Phineas picked up quite a few magical items in this adventure. He has the magic sword offered by Mongo which he was able to purchase for a mere 400 gp. This sword served him well against the werewolf, so he did not want to give it up. He also has an amulet (with instructions) that fully restores his CON every full moon. Not too bad. Next there is the grey elf cloak that makes his practically invisible when standing still and the piggy bank that can hold an unlimited number of gold coins and only weigh one pound. Obviously Phineas plans on keeping all of these items. But he gained little in the way of cash, only 20 gold and 80 silver coins. Most of the cash and gems went to Six Pack. In order to get some more cash and lighten his load, Phineas sells his saber for 22 gp then buys a new lantern to replace the one Six Pack lost in the lake as well as some provisions to keep him fed while traveling. Then it's off to the tavern for a bit of fun and adventure of a different kind.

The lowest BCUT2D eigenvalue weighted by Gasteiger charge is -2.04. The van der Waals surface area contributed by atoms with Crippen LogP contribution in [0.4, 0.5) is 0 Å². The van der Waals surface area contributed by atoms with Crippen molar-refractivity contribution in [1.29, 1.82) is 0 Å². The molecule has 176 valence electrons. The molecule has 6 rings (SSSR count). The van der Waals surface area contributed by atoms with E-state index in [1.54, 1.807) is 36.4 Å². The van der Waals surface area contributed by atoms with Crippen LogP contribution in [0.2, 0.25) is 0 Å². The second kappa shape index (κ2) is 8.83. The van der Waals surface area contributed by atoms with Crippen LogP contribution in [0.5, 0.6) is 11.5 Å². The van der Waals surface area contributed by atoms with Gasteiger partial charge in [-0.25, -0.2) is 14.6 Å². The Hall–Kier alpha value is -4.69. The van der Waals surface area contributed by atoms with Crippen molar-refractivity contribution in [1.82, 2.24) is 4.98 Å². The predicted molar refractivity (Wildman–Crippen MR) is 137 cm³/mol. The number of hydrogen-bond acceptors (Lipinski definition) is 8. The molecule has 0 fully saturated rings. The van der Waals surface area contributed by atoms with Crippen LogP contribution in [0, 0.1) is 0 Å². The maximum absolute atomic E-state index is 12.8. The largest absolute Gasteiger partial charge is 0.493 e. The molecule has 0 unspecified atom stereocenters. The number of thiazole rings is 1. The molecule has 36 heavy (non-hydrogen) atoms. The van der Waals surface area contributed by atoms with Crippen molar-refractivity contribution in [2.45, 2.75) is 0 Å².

When Phineas wakes up the next morning, he has very few coins left in his belt pouch but he feels confident that he can fill it once again. The only question now is, what adventure will Phineas take on next?

Phineas the Red

Type: Warrior
Kin: Human
Level: 2 (+2 adds, +2 SRs)
Level AP: 1412/3000

STR 15 (0/150)
CON 15 (8/150)
DEX 13 (62/130)
SPD 13 (29/130)
INT 11 (21/110)
WIZ 6 (0/60)
LK 15 (26/150)
CHR 10 (5/100)

Adds: +10

Thievery (DEX +3)

Bright green skin

Money: 11 gold, 1 silver

Long sword* 4+0, (*enchanted, takes 8 hits, returns with 'Help')
Poniard* 2+0, 10 wu (*enchanted, x2 vs undead)
Bank 2+3, 20 wu

Haubergeon 4 hits, 240 wu
Bracers* 4 hits, 20 wu (*enchanted, +1 hit each)
Greaves 2 hits, 30 wu
Open-face helmet 2 hits, 35 wu

Total Defense: 12 x 2 + 8 = 32 hits

Magic Items
Magic ring (Doubles personal adds during 1st combat turn)
Amulet (1200 gp) (Fully heals CON three times per full moon)
Piggy Bank (100 gp) (10 wu, holds unlimited # gold coins)
Grey Elf Cloak (100 gp) (Invisible when standing still)

2 days provisions
First-aid kit (5 uses)
Flint and steel
Lantern and oil
3 spare flasks of oil
Small mirror
50' silk rope
Grappling hook
2 small sacks
Water skin
Green silk cloak
Ankle-high hard boots
Leather belt
Belt pouch
Cotton trousers and shirt